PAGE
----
Affirmation model may help in weight management



SAN FRANCISCO – The use of "appreciative inquiry" elicited the ways in which families may engage in their adolescents’ weight-management efforts, findings from focus groups of 44 parents or guardians suggested.

The results will inform the design of interventions in a year-long pilot study in 25 obese youths and their families. That will be followed by a three-arm randomized study of weight-management interventions for 360 obese sixth-grade students from urban schools, Shirley M. Moore, Ph.D., said at the annual meeting of the Society of Behavioral Medicine.

Dr. Shirley M. Moore

She and her associates conducted 16 focus groups involving 44 parents or guardians of obese sixth-graders who were participating in a school-based, YMCA-sponsored exercise program in Cleveland, which perennially vies with Detroit for the title of the poorest U.S. city, said Dr. Moore, professor of nursing at Case Western Reserve University, Cleveland. Of the adults 84% were female, 64% were African American, and 15% were Hispanic; they ranged in age from 39 to 85 years (mean, 43 years). One-fifth of families had incomes of less than $15,000 per year.

Each adult received $50 to attend one of four 2-hour focus group sessions at the local YMCA. Staff running the focus groups were trained in the appreciative inquiry process. They conducted thematic qualitative analyses.

Unlike conventional approaches that tend to elicit from participants information on the barriers, problems, and concerns they face in helping their children manage weight and live healthy lives, the use of appreciative inquiry highlights individuals’ and families’ strengths. It’s an affirmation model versus a deficit model for creating change, Dr. Moore said.

"My experience is the energy that comes from it is so amazing in terms of moving people forward," she said.

Participants were asked, for example, to describe a time when they felt really good about the health of their child and his or her living habits. Focus group leaders then probed deeper. What was good about that experience? What made them feel proud about it? What was it about themselves that made this happen? What was it about others that made this happen? What environmental factors helped make this a positive experience?

Major recurring themes emerged from their answers: Having healthy children is a joy. Becoming healthy is a process. Engaging in healthy habits is a family affair. Acquiring good health can be achieved despite obstacles. Sustaining a child’s interest in maintaining good health habits is a challenge.

Participants indicated that they could promote healthy habits by being role models, through their relationships within the family, and through their communities. "That was one of the big, informing things for us, is how entangled they felt in their communities, and the interrelationship between family and community," Dr. Moore said.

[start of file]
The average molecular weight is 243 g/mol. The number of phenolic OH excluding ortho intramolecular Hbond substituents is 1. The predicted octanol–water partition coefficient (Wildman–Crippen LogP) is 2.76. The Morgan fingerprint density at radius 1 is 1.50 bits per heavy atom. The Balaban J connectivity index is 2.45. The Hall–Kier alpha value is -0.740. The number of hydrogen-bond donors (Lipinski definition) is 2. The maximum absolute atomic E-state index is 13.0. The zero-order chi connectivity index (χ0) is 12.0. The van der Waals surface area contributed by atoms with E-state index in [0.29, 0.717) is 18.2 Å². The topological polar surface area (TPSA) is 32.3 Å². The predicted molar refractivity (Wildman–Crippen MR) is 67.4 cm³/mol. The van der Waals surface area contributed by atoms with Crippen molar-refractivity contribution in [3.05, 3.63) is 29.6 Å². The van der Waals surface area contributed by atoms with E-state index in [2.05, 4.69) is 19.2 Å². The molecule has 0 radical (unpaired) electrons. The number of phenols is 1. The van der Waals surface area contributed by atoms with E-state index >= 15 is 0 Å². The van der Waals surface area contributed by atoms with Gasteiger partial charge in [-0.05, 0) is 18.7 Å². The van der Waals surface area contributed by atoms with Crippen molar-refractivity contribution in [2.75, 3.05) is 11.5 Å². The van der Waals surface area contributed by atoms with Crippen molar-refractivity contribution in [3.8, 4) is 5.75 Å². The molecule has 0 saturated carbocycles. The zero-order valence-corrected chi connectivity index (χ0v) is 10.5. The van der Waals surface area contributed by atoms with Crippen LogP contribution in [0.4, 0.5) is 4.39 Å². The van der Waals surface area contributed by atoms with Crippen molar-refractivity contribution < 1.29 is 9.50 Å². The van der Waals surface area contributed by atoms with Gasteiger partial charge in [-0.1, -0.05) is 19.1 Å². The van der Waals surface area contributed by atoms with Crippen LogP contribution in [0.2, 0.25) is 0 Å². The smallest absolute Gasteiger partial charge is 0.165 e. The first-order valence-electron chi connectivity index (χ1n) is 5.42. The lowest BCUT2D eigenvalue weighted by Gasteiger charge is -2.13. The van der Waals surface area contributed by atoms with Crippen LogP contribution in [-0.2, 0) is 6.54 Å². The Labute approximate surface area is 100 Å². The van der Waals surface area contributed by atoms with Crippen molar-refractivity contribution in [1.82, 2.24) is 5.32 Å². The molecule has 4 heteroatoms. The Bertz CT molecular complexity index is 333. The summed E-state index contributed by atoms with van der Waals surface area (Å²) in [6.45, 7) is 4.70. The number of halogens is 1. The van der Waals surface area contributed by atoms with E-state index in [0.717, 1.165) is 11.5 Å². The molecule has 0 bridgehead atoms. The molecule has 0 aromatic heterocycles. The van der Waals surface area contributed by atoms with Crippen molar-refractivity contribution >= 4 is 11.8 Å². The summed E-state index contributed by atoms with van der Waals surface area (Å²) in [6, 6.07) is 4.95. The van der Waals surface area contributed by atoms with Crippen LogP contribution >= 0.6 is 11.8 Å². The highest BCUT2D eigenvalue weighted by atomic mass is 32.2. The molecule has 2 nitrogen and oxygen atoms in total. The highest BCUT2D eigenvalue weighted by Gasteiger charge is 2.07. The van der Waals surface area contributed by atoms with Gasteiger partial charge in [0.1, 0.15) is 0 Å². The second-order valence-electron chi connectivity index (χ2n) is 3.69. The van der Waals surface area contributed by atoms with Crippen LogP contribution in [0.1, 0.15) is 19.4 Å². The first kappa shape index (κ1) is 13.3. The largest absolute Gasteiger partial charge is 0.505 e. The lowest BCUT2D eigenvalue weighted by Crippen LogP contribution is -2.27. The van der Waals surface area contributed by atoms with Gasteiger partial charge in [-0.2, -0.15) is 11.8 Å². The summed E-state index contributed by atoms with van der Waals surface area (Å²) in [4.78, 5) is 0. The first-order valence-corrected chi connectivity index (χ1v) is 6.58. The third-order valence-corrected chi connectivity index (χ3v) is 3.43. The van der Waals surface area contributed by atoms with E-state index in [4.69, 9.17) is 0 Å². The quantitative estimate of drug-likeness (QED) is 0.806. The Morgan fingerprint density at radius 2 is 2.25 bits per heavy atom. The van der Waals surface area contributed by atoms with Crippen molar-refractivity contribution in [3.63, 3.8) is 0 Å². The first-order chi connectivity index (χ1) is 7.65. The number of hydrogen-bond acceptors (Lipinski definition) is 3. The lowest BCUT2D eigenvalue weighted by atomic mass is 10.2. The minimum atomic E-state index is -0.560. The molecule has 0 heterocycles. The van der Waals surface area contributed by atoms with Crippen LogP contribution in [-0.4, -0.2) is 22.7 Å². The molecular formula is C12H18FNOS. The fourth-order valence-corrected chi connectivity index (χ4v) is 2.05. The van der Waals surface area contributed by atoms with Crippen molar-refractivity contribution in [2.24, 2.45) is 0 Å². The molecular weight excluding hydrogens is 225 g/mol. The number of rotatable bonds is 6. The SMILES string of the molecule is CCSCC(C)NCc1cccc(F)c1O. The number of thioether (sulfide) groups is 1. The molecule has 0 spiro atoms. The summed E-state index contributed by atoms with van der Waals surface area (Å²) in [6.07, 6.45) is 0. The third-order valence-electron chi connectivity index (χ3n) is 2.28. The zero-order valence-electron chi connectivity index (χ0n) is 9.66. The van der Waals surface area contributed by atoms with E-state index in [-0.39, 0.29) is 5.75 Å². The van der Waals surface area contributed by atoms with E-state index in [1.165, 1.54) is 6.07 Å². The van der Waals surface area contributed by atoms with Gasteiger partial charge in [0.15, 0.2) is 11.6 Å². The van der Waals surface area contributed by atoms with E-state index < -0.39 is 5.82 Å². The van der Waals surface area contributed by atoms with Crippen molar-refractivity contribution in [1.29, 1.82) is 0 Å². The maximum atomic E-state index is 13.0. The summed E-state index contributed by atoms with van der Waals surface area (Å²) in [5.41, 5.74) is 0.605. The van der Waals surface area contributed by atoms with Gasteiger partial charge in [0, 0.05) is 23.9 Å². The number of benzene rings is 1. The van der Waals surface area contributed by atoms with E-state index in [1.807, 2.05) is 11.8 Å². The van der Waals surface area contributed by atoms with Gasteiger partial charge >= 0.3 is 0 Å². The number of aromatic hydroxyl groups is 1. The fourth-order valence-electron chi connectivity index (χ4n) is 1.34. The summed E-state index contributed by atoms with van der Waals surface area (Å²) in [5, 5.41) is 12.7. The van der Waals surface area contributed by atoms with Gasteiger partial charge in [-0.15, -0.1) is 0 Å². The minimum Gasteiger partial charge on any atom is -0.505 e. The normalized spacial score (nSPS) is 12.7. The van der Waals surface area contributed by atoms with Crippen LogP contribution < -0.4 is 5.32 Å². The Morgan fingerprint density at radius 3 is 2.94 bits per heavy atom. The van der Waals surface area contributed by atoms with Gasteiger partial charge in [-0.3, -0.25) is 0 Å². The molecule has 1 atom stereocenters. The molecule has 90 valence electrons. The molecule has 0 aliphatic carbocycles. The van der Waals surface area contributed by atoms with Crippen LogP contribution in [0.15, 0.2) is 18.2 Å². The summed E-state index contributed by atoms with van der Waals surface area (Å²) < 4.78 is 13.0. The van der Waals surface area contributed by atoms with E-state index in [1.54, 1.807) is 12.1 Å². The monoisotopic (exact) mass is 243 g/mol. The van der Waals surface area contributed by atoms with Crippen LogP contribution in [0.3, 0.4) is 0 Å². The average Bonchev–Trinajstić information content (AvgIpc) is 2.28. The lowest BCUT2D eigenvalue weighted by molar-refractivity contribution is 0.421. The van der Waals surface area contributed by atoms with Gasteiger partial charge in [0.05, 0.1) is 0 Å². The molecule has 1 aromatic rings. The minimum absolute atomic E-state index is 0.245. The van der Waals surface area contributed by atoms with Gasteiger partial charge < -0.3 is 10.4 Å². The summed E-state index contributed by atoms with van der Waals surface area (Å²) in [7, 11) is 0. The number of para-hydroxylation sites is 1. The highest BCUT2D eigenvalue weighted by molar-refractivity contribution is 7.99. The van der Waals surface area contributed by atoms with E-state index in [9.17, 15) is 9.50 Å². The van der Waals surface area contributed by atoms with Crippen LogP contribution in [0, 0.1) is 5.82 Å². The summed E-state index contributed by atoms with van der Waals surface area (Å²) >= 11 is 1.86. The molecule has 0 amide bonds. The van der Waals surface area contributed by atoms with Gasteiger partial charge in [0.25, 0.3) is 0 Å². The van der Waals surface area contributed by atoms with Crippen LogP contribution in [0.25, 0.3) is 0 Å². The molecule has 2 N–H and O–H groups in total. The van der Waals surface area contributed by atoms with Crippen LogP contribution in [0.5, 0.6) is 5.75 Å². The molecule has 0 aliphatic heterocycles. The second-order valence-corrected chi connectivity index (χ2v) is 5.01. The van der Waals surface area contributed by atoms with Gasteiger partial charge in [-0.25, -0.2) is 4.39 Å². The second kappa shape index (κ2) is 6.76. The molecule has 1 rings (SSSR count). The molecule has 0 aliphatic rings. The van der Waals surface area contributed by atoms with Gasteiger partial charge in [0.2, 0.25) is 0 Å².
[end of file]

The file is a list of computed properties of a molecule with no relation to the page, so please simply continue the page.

The parents/guardians recognized their potentially great influence as positive role models for their children, which was a bit surprising, given that approximately 80% of the adults seemed to be obese, she added. The power to grow healthy children is a joy and a source of pride, the adults said. The parents/guardians described their personal role in maintaining healthy children as that of a healer, caregiver, village mother, activist, and ambassador. They liked the idea of incorporating health-promoting activities in their daily family routines, from preparing food together to rooting for their children’s sports teams.

Dr. Moore and her associates used the findings in designing the weight-management interventions for the upcoming studies. Reminders to parents to attend group meetings, for example, will employ positive messages thanking them for being role models. The intervention has built-in chances for children to succeed (such as a rock wall climbing session), and gaming strategies so that parents can root for their kids. Ways to engage with communities are built in, too – participants will have to do community projects and some neighborhood and block projects. The investigators hired a chef to come teach healthy ways for parents and kids to shop and cook together.

"Raising healthy children is a great sense of joy for parents, and we should use this energy when designing interventions," Dr. Moore said. Appreciative inquiry, if done properly, can employ the positive aspects in people’s lives to effect change, but it’s a process requiring some training, she added.

Dr. Moore reported having no relevant financial disclosures. The studies are being funded by the National Heart, Lung, and Blood Institute; the Institute of Child Health and Human Development; and the Office of Behavioral and Social Sciences Research.

[email protected]

On Twitter @sherryboschert

Next Article: